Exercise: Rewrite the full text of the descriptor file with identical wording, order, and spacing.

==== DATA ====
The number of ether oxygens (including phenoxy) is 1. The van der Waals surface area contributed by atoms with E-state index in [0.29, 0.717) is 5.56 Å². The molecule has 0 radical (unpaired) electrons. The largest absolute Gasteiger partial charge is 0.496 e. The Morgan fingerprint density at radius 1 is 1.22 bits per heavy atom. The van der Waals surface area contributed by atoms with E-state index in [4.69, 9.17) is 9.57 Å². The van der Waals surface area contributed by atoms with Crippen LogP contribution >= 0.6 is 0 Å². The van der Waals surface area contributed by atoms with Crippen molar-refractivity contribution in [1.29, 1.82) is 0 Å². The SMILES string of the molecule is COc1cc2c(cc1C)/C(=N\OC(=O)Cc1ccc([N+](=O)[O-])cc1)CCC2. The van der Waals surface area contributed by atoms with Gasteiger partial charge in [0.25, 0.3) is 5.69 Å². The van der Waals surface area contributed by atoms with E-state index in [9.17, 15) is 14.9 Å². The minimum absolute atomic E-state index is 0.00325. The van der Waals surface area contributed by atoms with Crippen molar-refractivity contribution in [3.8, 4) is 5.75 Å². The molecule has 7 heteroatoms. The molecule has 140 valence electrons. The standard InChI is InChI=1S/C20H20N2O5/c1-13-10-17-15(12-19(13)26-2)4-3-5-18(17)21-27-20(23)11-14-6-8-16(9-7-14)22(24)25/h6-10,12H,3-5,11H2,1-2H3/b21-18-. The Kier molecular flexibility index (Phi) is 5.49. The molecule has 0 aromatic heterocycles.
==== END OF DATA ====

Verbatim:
The number of ether oxygens (including phenoxy) is 1. The van der Waals surface area contributed by atoms with E-state index in [0.29, 0.717) is 5.56 Å². The molecule has 0 radical (unpaired) electrons. The largest absolute Gasteiger partial charge is 0.496 e. The Morgan fingerprint density at radius 1 is 1.22 bits per heavy atom. The van der Waals surface area contributed by atoms with E-state index in [4.69, 9.17) is 9.57 Å². The van der Waals surface area contributed by atoms with Crippen LogP contribution >= 0.6 is 0 Å². The van der Waals surface area contributed by atoms with Crippen molar-refractivity contribution in [1.29, 1.82) is 0 Å². The SMILES string of the molecule is COc1cc2c(cc1C)/C(=N\OC(=O)Cc1ccc([N+](=O)[O-])cc1)CCC2. The van der Waals surface area contributed by atoms with Gasteiger partial charge in [0.25, 0.3) is 5.69 Å². The van der Waals surface area contributed by atoms with E-state index in [9.17, 15) is 14.9 Å². The minimum absolute atomic E-state index is 0.00325. The van der Waals surface area contributed by atoms with Crippen molar-refractivity contribution in [3.8, 4) is 5.75 Å². The molecule has 7 heteroatoms. The molecule has 140 valence electrons. The standard InChI is InChI=1S/C20H20N2O5/c1-13-10-17-15(12-19(13)26-2)4-3-5-18(17)21-27-20(23)11-14-6-8-16(9-7-14)22(24)25/h6-10,12H,3-5,11H2,1-2H3/b21-18-. The Kier molecular flexibility index (Phi) is 5.49. The molecule has 0 aromatic heterocycles.